As soon as the flywheel starts to turn by itself, make a note of any damaged or missing teeth. If you find any damage to the flywheel, you won’t be able to start the engine.
Test Run the Starter Motor:
Make all of the necessary repairs to the starter motor after it has been inspected. Once the adjustments have been made, you should take the starter to an auto repair shop for a test run. The majority of the time, you will receive a complimentary service.
Taking the test run is necessary as it will expose the current state of the starter motor to know if it requires replacement.
Bypass The Starter Relay:
Bypassing the starter relay is an old yet common method that has shown to be successful time and time again. This method is typically used on older vehicles, but it can also be used on newer vehicles that have a starter that can be reached with a screwdriver.
Sending a 12V to the starter solenoid coil is what we’ll be doing. In order to bypass the starter relay switch and directly supply the starter solenoid with 12V, use a screwdriver to connect both the solenoid and the starter positive terminal.
This will close the starting system circuit’s loop and the sudden power will be sufficient to start your car. This method will easily start a car with a bad starter.
Check the Battery Voltage:
Use a voltmeter to measure the voltage of your car battery. This is to make sure your car battery has enough voltage to get the starter to run.
Set a higher voltage on the voltmeter than that of the battery to check its voltage. Connect the voltmeter to the battery terminal and turn on the headlights and record the reading on the voltmeter.
You can start your car if the voltmeter produces a reading of 12.4V – 12.6V, which indicates that your battery has enough power. Before attempting to start a car with a bad starter, if the readings are less than the recommended range, make sure the battery is fully charged.
Check the Starter Fuse:
It’s the most basic step to check the starter fuse for a blown one. Remove the negative battery terminal first, then look for the fuse box on the driver’s side of the dashboard.
Once found, look for a starter fuse labeled as “IG”. Remove the fuse and visually inspect it for signs of a metal link inside. In case the link is broken, replace the fuse with one having the same amp rating.
These are the 13 spectacular ways using which you know how to start your car with a bad starter. Just keep trying one after the other, one among them will definitely work for you.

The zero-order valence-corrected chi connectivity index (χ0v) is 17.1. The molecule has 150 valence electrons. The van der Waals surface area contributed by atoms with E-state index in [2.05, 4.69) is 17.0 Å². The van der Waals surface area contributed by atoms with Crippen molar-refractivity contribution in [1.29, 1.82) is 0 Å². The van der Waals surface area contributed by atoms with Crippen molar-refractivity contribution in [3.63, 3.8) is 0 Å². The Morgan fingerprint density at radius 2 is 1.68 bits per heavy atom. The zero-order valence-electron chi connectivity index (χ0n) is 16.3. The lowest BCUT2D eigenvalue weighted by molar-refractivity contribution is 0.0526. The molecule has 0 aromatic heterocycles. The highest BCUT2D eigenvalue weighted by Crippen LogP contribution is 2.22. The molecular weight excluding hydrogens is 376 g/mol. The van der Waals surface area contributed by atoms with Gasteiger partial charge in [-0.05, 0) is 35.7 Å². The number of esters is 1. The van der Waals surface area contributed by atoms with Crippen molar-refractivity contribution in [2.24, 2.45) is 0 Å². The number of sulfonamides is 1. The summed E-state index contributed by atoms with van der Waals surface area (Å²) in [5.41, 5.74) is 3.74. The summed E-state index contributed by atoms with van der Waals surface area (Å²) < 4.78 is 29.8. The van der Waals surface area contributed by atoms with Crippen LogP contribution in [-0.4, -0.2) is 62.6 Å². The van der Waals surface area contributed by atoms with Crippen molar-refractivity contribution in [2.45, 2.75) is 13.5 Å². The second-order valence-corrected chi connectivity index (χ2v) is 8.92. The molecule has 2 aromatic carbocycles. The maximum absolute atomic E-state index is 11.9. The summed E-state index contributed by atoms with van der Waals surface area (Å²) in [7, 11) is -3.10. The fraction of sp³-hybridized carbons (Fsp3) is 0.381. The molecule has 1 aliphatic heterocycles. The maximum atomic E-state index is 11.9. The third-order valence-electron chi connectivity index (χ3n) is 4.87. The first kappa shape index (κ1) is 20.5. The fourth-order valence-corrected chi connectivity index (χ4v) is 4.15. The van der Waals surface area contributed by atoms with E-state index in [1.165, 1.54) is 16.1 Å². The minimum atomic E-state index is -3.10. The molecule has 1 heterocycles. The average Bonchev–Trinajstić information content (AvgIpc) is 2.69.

Frequently Asked Questions:
Q: Can You Jump Start a Car With a Bad Starter?
A: Yes! In the event of an unexpected breakdown, a fully charged extra battery and a set of jumper wires will be sufficient. The first thing to do is join the two batteries’ positive and negative ends together.
Turn on the ignition key and give your car a few minutes to run to charge the dead battery. This will start a car with a bad starter with the help of some additional power.
Q: How to Start a Car With a Bad Starter Automatic?
A: Some people think that these methods can’t be used in automatic transmission cars. There is really no difference in performance between these and other approaches, regardless of how the transmission is handled. There’s only one thing you can’t do, and that’s push-started the car because you can’t change gears.
Q: What are the Signs of a Bad Starter?
A: Though there can be various signs, the most common of them are:
Car not starting even with a fully charged battery
Slow starting speed
An oil-soaked starter
Strange click sound
Smoke coming out of the car
Dimming interior lights
A whirring sound.
Q: How to Start Your Car With a Bad Starter Using a Screwdriver?
A: You can use this technique to avoid using a starter relay. Using a screwdriver, attach the solenoid’s positive terminal to the starter’s positive terminal. The solenoid terminal will get a clean 12V supply as a result of this. By closing the loop in the starting system circuit, a sudden burst of power is generated, allowing one to start a car with a bad starter.
A car’s starter is a critical component. A faulty starter is the root of all vehicle problems. An enormous issue can arise from this situation. Whatever the reason, you should read this post if you have a poor starter and want to quick fix it.
The 13 ways given above would go a long way to help you to start a car with a bad starter.
Remember, all these ways will get your car back on road temporarily. The better approach would be to get the faulty starter checked by a professional. Make sure to take action as soon as you notice any of the mentioned signs of a bad starter.